Bodybuilder found with €28k in cash

David Hurley

Reporter:

David Hurley

A BODYBUILDER who admitted having almost €30,000 in cash for the purpose of committing a drug trafficking offence avoided a prison sentence.

A BODYBUILDER who admitted having almost €30,000 in cash for the purpose of committing a drug trafficking offence avoided a prison sentence.

William Alymer Jnr, aged 31, with addresses at Hyde Road, Ballinacurra Weston and at Sarsfield Court, Lord Edward Street pleaded guilty to having €28,300 on January 11, 2010.

Det Garda Paul Crowley, Roxboro, said the money was seized during a search of the house at Sarsfield Court where Alymer was living at the time.

He said €8,300 in €50 notes was found in a white envelope under the defendant’s mattress and that a further €20,000 in €50 notes and €100 notes was found hidden in the mantelpiece around the fireplace.

During a follow up search of Aylmer’s family home at Hyde Road items associated with drug dealing were found including a digital weighing scales and self-sealing plastic bags.

However, Det Garda Crowley agreed with John O’Sullivan BL, prosecuting, who said no forensic evidence of “illicit drugs” was found at either house.

Judge Carroll Moran was told Alylmer gave conflicting accounts about the ownership of the monies and claimed the €20,000 did not belong to him.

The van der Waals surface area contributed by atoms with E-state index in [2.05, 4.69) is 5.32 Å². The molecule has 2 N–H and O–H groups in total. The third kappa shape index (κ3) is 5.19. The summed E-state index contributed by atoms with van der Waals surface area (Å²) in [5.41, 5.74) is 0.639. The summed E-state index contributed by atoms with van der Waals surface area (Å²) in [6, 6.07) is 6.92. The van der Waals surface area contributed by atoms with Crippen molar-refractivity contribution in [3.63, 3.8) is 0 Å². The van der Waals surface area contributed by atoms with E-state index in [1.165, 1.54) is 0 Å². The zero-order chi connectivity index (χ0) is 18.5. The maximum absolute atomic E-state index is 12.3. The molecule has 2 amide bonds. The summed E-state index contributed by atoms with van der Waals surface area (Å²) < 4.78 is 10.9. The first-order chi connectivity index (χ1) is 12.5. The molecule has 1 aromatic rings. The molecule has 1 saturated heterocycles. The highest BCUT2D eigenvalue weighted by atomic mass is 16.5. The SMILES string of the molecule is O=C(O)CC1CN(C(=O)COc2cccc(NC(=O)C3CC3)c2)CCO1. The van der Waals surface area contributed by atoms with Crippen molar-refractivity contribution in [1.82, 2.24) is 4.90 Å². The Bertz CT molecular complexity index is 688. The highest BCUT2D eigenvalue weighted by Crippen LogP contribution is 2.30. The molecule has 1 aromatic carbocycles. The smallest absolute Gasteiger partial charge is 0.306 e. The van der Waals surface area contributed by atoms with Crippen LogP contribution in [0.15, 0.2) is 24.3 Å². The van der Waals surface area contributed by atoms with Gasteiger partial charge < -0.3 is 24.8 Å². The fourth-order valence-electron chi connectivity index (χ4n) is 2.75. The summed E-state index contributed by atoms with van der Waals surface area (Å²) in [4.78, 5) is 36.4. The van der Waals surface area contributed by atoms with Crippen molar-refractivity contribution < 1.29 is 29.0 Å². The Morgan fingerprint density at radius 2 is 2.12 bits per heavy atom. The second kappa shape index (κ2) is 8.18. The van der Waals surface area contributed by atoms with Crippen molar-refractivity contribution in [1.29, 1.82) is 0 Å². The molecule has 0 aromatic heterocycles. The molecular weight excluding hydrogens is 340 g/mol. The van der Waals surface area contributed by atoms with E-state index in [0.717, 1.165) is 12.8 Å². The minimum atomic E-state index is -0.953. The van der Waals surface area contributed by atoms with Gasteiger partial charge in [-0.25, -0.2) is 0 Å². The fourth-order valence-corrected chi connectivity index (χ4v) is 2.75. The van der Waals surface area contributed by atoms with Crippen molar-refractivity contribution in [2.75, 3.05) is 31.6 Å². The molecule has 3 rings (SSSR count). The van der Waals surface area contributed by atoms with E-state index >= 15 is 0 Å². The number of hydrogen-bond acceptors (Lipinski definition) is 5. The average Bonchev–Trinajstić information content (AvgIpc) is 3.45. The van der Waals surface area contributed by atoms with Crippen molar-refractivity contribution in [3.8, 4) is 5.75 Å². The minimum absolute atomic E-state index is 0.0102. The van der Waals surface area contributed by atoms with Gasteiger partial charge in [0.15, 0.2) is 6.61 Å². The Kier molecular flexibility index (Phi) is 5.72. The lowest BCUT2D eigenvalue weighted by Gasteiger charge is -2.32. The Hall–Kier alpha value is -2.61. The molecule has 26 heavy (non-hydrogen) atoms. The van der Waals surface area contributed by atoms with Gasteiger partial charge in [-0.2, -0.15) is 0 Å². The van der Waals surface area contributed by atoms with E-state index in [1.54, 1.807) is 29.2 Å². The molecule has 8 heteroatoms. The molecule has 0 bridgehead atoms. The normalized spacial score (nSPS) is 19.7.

The court was told that a number of text messages found on his phone contained terminology which is “synonymous with the drugs trade”.

Brian McInerney BL, said his client - a father of two - has a history of working and that he was employed in the construction industry “during the boom”.

He said possession of a large amount of cash is not a crime and that the prosecution case would have been “precarious” had the case gone to trial.

Mr McInerney said his client’s involvement in the offence was “at a low end” and that there were a number of other people involved.

John O’Sullivan agreed that Aylmer’s guilty plea was “very welcome” as it was the first time such as case had come before the courts in Limerick.

Judge Moran agreed that a premium had to be placed on the defendant’s guilty plea given the complexities of the case.

He imposed a two year prison sentence, which he suspended for two years.

The judge ordered the forfeiture of the cash noting that any third party is entitled to make a Police Property application within six months.